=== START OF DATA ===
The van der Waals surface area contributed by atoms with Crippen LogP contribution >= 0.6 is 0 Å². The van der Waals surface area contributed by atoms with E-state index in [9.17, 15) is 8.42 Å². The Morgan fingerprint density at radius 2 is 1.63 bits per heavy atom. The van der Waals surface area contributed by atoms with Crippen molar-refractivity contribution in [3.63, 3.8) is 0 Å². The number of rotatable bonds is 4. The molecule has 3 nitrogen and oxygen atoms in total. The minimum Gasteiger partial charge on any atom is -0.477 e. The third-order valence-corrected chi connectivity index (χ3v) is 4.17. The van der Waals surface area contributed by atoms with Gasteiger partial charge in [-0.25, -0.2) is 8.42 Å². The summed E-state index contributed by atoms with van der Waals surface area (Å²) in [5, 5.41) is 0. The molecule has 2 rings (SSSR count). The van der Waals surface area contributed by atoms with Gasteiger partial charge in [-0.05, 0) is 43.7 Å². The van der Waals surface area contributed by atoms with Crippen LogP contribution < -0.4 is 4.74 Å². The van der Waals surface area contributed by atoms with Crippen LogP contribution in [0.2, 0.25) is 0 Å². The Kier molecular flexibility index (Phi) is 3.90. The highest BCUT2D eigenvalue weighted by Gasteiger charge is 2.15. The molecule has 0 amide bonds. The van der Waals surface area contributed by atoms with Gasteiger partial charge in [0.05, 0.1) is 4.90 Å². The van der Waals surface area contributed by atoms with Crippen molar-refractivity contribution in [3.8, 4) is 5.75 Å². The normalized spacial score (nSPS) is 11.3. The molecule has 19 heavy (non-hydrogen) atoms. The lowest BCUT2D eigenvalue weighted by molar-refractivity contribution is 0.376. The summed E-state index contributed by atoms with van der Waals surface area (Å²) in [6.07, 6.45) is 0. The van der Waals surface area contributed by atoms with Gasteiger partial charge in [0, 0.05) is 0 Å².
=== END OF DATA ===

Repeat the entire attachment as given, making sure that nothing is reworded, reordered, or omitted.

The van der Waals surface area contributed by atoms with Crippen LogP contribution >= 0.6 is 0 Å². The van der Waals surface area contributed by atoms with E-state index in [9.17, 15) is 8.42 Å². The Morgan fingerprint density at radius 2 is 1.63 bits per heavy atom. The van der Waals surface area contributed by atoms with Crippen molar-refractivity contribution in [3.63, 3.8) is 0 Å². The number of rotatable bonds is 4. The molecule has 3 nitrogen and oxygen atoms in total. The minimum Gasteiger partial charge on any atom is -0.477 e. The third-order valence-corrected chi connectivity index (χ3v) is 4.17. The van der Waals surface area contributed by atoms with Gasteiger partial charge in [-0.25, -0.2) is 8.42 Å². The summed E-state index contributed by atoms with van der Waals surface area (Å²) in [5, 5.41) is 0. The molecule has 2 rings (SSSR count). The van der Waals surface area contributed by atoms with Gasteiger partial charge in [-0.05, 0) is 43.7 Å². The van der Waals surface area contributed by atoms with Crippen LogP contribution < -0.4 is 4.74 Å². The van der Waals surface area contributed by atoms with Crippen LogP contribution in [0.2, 0.25) is 0 Å². The Kier molecular flexibility index (Phi) is 3.90. The highest BCUT2D eigenvalue weighted by Gasteiger charge is 2.15. The molecule has 0 amide bonds. The van der Waals surface area contributed by atoms with Gasteiger partial charge in [0.05, 0.1) is 4.90 Å². The van der Waals surface area contributed by atoms with Crippen molar-refractivity contribution in [3.8, 4) is 5.75 Å². The normalized spacial score (nSPS) is 11.3. The molecule has 19 heavy (non-hydrogen) atoms. The lowest BCUT2D eigenvalue weighted by molar-refractivity contribution is 0.376. The summed E-state index contributed by atoms with van der Waals surface area (Å²) in [6.07, 6.45) is 0. The van der Waals surface area contributed by atoms with Gasteiger partial charge in [0, 0.05) is 0 Å².